(Warning — mild SPOILERS for Star Wars Episode VII: The Force Awakens lie below. If you still haven't seen it, then proceed with the same level of intense caution that your every waking minute must be at this point...)
For generations, there has only ever really been one kind of weapon that Star Wars fans have dreamed of wielding. Sure, we wouldn't have turned down a blaster rifle, a bowcaster, or a Boba Fett jet-pack with working missile launcher, but when it came right down to it, nothing could ever quite match up to the intense, era-defining awesomeness of a lightsaber.
Now, that most likely remains true today — I mean, lightsabers are inherently the best, after all — but for those watching Star Wars Episode VII: The Force Awakens this past winter, a strong contender for runaway runner-up may just have presented itself.
Y'see, as it turns out:
The Only Thing Almost As Cool As A Lightsaber Is A Stormtrooper Baton That Does The Exact Same Job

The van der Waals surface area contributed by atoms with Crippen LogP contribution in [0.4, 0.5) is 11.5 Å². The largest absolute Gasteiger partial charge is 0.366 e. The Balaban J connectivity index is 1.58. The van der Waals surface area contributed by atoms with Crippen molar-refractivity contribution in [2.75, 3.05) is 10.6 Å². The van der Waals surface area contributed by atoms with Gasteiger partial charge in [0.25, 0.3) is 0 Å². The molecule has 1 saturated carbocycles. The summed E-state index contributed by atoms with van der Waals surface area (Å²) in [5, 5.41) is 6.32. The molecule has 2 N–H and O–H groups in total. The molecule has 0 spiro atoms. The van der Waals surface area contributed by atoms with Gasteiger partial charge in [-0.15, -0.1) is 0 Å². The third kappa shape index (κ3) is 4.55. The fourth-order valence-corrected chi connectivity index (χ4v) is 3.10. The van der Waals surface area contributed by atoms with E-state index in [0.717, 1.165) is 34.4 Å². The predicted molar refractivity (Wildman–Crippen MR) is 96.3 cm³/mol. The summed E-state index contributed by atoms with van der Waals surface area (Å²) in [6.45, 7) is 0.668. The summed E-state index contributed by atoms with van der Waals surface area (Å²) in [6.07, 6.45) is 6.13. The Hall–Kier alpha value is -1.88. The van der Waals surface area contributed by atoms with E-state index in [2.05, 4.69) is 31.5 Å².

Step forward the stormtrooper now known as TR-8R (despite him actually clearly being distinctly loyal), who spin-batoned his way into all of our hearts with his attack on Finn during the assault on Maz Kanata's castle/club/cool cats hangout.
As enjoyable as watching TR-8R scream "traitor" was, however, that wasn't why we all took to him so quickly. In fact, you might say that we only loved him for his kick-ass spinning lightsaber-matching baton.
The best part of that, though?
You Can Buy An Actual, Working Version Of That Baton
That's right, the folks over at California-based 3D printing store Blu-Bin recently custom made a fully working version of the baton — one which not only opens, but makes the swoosh noise and everything — and are now taking orders for more.
Which means that if your cosplay plans for the next year involve a whole lot of TR-8Ring, then your dreams of owning a fully operational super-weapon (no wait, that's something else) might just be about to come true.
Also, it looks AWESOME.
You can PM the folks at Blu-Bin over at their Facebook page for more details, but it seems that an "assembled and functioning painted baton" will set you back around $250 dollars. Which is actually kind of astonishingly reasonable, when you think about it...
What do you think, though?